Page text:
iceland = df[(df['timestamp'] >= st) & (df['timestamp'] <= en)]
# remove duplicate lat/long pairs
iceland = iceland.drop_duplicates(subset=['lat', 'long', 'day', 'month'])
```

Now that we have the data we'll be working with, we're ready to move on to working with road networks.
```
import osmnx as ox
ox.config(log_console=True, use_cache=True)
# location of graph
place = 'Iceland'
# find shortest route based on the mode of travel (for our purposes it doesnt really matter which one)
mode = 'walk' # 'drive', 'bike', 'walk'
# find shortest path based on which feature
optimizer = 'length' # 'length','time'
# create graph
graph = ox.graph_from_place(place, network_type = mode)
```

What exactly is this graph object we just made?
```
type(graph)
```

**Output:**

networkx.classes.multidigraph.MultiDiGraphThis is a networkX object. This means we can use functions and attributes from networkX to get properties of the graph. For example, we can get the density (or proportion of possible connections present) and number of edges in this graph.

```
import networkx as nx
print(nx.density(graph))
print(len(graph.get_edges()))
```

**Output:**

1.9575729910546824e-05

327816We're now going to use networkX to get paths between nodes that correspond to my location data. Our strategy for calculating my trajectory on this graph is as follows: get a starting coordinate; snap it to the closest spot on the road network; get an ending coordinate; snap it to the network; get the shorted path between the start and end coordinate; repeat. We can code up this strategy as follows:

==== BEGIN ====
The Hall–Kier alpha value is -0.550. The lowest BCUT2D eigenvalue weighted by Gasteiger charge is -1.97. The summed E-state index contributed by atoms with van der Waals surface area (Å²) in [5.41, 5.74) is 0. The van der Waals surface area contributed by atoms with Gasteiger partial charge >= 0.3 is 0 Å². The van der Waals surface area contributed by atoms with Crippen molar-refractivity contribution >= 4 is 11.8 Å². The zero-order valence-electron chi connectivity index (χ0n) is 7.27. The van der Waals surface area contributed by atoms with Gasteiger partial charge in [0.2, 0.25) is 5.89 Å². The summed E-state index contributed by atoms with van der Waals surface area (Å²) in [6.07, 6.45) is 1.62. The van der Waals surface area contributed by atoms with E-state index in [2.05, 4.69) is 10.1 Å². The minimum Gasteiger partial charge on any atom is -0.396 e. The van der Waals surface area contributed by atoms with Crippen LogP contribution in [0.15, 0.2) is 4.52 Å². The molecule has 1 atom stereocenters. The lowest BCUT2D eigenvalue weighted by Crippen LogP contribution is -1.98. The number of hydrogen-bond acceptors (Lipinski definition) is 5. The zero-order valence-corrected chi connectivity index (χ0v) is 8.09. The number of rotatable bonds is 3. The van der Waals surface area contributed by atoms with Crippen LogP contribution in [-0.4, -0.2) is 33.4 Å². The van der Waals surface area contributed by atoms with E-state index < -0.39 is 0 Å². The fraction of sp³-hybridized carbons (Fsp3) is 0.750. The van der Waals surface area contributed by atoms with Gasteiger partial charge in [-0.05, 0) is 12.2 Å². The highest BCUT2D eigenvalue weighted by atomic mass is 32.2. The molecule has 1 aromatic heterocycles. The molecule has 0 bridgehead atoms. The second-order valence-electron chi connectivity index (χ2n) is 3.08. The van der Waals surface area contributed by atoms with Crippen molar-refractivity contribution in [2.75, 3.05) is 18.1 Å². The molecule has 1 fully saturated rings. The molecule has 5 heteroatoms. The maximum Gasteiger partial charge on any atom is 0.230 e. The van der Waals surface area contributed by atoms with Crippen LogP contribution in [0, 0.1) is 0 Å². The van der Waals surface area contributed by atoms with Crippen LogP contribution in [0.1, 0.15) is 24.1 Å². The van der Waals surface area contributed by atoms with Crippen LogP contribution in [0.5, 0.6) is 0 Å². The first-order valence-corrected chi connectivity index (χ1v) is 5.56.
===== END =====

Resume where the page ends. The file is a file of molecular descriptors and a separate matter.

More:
```
route = []
start_latlng = (iceland['lat'].values[0],iceland['long'].values[0])
# find the nearest node to the start location
orig_node = ox.get_nearest_node(graph, start_latlng)
# get the rest of the path
for i in range(len(iceland) - 1):
# define the end location in latlng
end_latlng = (iceland['lat'].values[i+1],iceland['long'].values[i+1])
# find the nearest node to the end location
dest_node = ox.get_nearest_node(graph, end_latlng)
# find the shortest path
route.extend(nx.shortest_path(graph,
orig_node,
dest_node,
weight=optimizer))
# advance to the next step
orig_node = dest_node
```

And then plot it
```
from itertools import groupby
# remove any duplicates from the route - these cause the plotting to break
route = [i[0] for i in groupby(route)]
fig, ax = ox.plot_graph_route(graph,
route,
node_size=0,
edge_linewidth=0.3,
edge_color='white',
route_color="#EB8D43",
route_linewidth=1.5,
route_alpha=1.0,
orig_dest_size=0)
```

And here we have a visualization of my vacation.
It's also important to note some limitations in this visualization. This method requires snapping to a road network. This might get incorrect locations at times when I was not on a true road, like on hikes or boats. Additionally, the shortest path between two points might not be the path that I took. This can lead to wrong data especially in cases where I travelled far between Google's recordings.